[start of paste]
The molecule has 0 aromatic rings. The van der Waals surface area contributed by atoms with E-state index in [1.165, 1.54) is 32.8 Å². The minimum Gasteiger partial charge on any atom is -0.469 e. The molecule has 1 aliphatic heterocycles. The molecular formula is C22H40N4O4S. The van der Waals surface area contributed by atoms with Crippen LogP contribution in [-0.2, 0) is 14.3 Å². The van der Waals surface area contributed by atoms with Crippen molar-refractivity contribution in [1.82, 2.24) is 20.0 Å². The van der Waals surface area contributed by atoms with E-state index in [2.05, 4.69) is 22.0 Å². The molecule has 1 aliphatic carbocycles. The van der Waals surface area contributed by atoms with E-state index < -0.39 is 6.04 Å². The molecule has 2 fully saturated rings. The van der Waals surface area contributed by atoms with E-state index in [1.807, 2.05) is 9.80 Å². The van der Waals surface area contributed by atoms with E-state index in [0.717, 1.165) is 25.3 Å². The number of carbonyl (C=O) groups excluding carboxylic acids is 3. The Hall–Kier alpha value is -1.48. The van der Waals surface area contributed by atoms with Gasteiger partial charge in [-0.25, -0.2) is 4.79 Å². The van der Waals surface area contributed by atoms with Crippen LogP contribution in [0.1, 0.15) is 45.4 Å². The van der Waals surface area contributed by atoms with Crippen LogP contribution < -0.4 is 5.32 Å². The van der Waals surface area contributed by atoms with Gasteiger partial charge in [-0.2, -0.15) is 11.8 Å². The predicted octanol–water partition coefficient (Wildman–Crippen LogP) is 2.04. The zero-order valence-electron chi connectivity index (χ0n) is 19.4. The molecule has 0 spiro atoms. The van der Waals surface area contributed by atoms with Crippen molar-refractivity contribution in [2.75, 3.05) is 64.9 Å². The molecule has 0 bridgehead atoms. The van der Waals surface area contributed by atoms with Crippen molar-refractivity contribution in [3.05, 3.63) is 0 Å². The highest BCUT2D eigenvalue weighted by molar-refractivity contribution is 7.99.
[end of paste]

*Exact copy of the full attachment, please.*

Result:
The molecule has 0 aromatic rings. The van der Waals surface area contributed by atoms with E-state index in [1.165, 1.54) is 32.8 Å². The minimum Gasteiger partial charge on any atom is -0.469 e. The molecule has 1 aliphatic heterocycles. The molecular formula is C22H40N4O4S. The van der Waals surface area contributed by atoms with Crippen LogP contribution in [-0.2, 0) is 14.3 Å². The van der Waals surface area contributed by atoms with Crippen molar-refractivity contribution in [1.82, 2.24) is 20.0 Å². The van der Waals surface area contributed by atoms with E-state index in [2.05, 4.69) is 22.0 Å². The molecule has 1 aliphatic carbocycles. The van der Waals surface area contributed by atoms with E-state index < -0.39 is 6.04 Å². The molecule has 2 fully saturated rings. The van der Waals surface area contributed by atoms with E-state index in [1.807, 2.05) is 9.80 Å². The van der Waals surface area contributed by atoms with E-state index in [0.717, 1.165) is 25.3 Å². The number of carbonyl (C=O) groups excluding carboxylic acids is 3. The Hall–Kier alpha value is -1.48. The van der Waals surface area contributed by atoms with Gasteiger partial charge in [-0.25, -0.2) is 4.79 Å². The van der Waals surface area contributed by atoms with Crippen LogP contribution in [0.1, 0.15) is 45.4 Å². The van der Waals surface area contributed by atoms with Crippen LogP contribution < -0.4 is 5.32 Å². The van der Waals surface area contributed by atoms with Gasteiger partial charge in [-0.2, -0.15) is 11.8 Å². The predicted octanol–water partition coefficient (Wildman–Crippen LogP) is 2.04. The zero-order valence-electron chi connectivity index (χ0n) is 19.4. The molecule has 0 spiro atoms. The van der Waals surface area contributed by atoms with Crippen molar-refractivity contribution in [2.75, 3.05) is 64.9 Å². The molecule has 0 bridgehead atoms. The van der Waals surface area contributed by atoms with Crippen molar-refractivity contribution in [3.05, 3.63) is 0 Å². The highest BCUT2D eigenvalue weighted by molar-refractivity contribution is 7.99.